Baseball's most underrated player: Chase Utley

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Perhaps a pair of homers off CC Sabathia last night will end Chase Utley’s reign as the most underrated player in baseball, although even his big night was overshadowed by Cliff Lee’s complete-game victory.
Despite playing for a highly successful big-market team Utley’s excellence has somehow managed to fly under the radar, as many media members and fans seem to think of him as merely a very good player rather than a truly great one.
However, his combination of big batting averages (.295 career), excellent power (30 homers and 40 doubles per 600 at-bats), strong plate discipline (.379 on-base percentage), efficient baserunning (23-for-23 on steals this year), and outstanding defense at an up-the-middle position is extremely difficult to find and makes him one of MLB’s elite all-around players.
Runs Above Replacement (RAR) is a stat that combines offensive and defensive contributions to calculate the total number of runs someone was worth compared to a replacement-level player at the same position. This season Utley ranked second in the NL with 76.7 runs above replacement, trailing only Albert Pujols and his 84.3 RAR. And it’s been a similar story in past seasons:

2009              RAR     2008              RAR     2007              RAR
Albert Pujols    84.3     Albert Pujols    89.2     David Wright     86.6
CHASE UTLEY      76.7     CHASE UTLEY      81.0     CHASE UTLEY      82.2
Hanley Ramirez   73.2     Chipper Jones    76.7     Matt Holliday    80.5
Ryan Zimmerman   70.7     Hanley Ramirez   75.7     Albert Pujols    78.5
Prince Fielder   67.1     David Wright     74.3     Chipper Jones    71.9
2006              RAR     2005              RAR
Albert Pujols    79.5     Andruw Jones     87.0
Ryan Howard      72.4     Albert Pujols    77.3
Carlos Beltran   72.2     Derrek Lee       74.1
CHASE UTLEY      70.8     CHASE UTLEY      73.8
Miguel Cabrera   69.8     Jason Bay        63.6



In his five full seasons Utley has ranked second, second, second, fourth, and fourth among all NL position players in RAR, yet he’s never finished higher than seventh in the MVP balloting while two of his Phillies teammates have won MVPs. Pujols and Utley are the only players to rank among the NL’s top five in all five of those seasons, and if you value things like on-base percentages, positional adjustments, and defense there’s a clear case for Utley being the second-best player in the league during that time.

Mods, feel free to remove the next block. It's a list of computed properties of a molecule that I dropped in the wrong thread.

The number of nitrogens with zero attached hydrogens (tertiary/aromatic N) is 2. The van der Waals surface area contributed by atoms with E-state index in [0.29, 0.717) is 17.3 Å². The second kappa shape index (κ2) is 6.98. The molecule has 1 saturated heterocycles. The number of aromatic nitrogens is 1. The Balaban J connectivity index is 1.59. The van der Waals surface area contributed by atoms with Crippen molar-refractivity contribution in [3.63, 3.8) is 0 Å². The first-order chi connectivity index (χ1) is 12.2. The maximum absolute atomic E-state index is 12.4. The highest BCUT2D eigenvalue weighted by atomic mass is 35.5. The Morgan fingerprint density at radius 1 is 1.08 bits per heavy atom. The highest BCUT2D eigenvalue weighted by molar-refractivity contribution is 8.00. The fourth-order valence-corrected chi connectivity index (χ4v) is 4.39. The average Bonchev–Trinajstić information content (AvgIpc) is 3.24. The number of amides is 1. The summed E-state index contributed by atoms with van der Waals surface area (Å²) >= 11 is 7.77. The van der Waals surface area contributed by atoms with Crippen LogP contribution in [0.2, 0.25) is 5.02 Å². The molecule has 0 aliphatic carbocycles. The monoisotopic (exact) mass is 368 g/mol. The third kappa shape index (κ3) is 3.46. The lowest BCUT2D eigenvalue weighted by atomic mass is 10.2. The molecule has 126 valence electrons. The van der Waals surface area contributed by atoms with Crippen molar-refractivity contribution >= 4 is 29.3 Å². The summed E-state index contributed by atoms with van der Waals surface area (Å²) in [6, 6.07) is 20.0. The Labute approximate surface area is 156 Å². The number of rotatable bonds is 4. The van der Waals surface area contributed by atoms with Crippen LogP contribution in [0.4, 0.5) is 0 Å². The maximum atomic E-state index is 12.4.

In fact, during that time there’s a pretty good argument for Utley being the second-best player in baseball, regardless of league. Runs Created is a relatively widely used stat that measures, quite simply, how many runs a player produced offensively. For some context, this season the NL leader was Pujols with 165 and the AL leader was Joe Mauer with 138. Not coincidentally, they figure to be the MVPs when the awards are announced next month. Here are the Runs Created leaders from 2005-2009:

Albert Pujols     764
Alex Rodriguez    661
Mark Teixeira     645
CHASE UTLEY       641
Miguel Cabrera    641
David Ortiz       622
Matt Holliday     617
David Wright      613
Ryan Howard       598
Lance Berkman     594



Pujols obviously stands head and shoulders above the pack, but Utley is within spitting distance of the No. 2 spot and you’ll notice that he’s the only guy in the top 10 who plays an up-the-middle position defensively. Getting that kind of offensive production from a Gold Glove-caliber second baseman is extremely rare and hugely valuable, which is why even after last night’s heroics Utley is probably still the most underrated player in baseball.

Yankees GM Brian Cashman not considering demoting struggling Greg Bird

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Yankees first baseman Greg Bird gave his team tons of confidence to hand him the everyday job at first base to start the 2017 regular season, batting .451/.556/1.098 with eight home runs in 51 spring at-bats. But he’s followed that up by hitting .107/.254/.214 through the first month of the regular season.

GM Brian Cashman doesn’t have any intent to demote Bird back to Triple-A Scranton/Wilkes-Barre, MLB.com’s Bryan Hoch reports. Cashman said, “It’s not even an option for me in my mind right now, at all.”

Bird didn’t start Sunday’s game against the Orioles, a 7-4 loss in 11 innings. Lefty Wade Miley started for the Orioles, prompting manager Joe Girardi to put Chris Carter into the lineup at first base. If Bird isn’t able to figure things out, Carter might have an increased role on the team.

Chris Archer threw behind Jose Bautista

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Rays starter Chris Archer threw his first pitch to Blue Jays outfielder Jose Bautista behind the slugger’s back with one out in the first inning of Sunday afternoon’s game in Toronto. Bautista and Archer then had a staredown. Home plate umpire Jim Wolf issued warnings to both teams. Bautista ultimately flied out to right field and he appeared to have a quick word with Archer on his way back to the dugout.

Archer could have been exacting revenge — euphemistically known as “protecting his teammate” — because Jays reliever Joe Biagini hit Rays outfielder Steven Souza in the seventh inning of Saturday’s game. Souza was forced to leave the game and underwent an X-ray, which came back negative. He was held out of Sunday’s lineup. Biagini’s pitch did not appear to be intentional.

The Jays won Sunday’s contest 3-1 with no further incident. The two clubs meet again in Tampa for a three-game series starting on May 5, so we’ll see if Sunday was the last of the bad blood between them.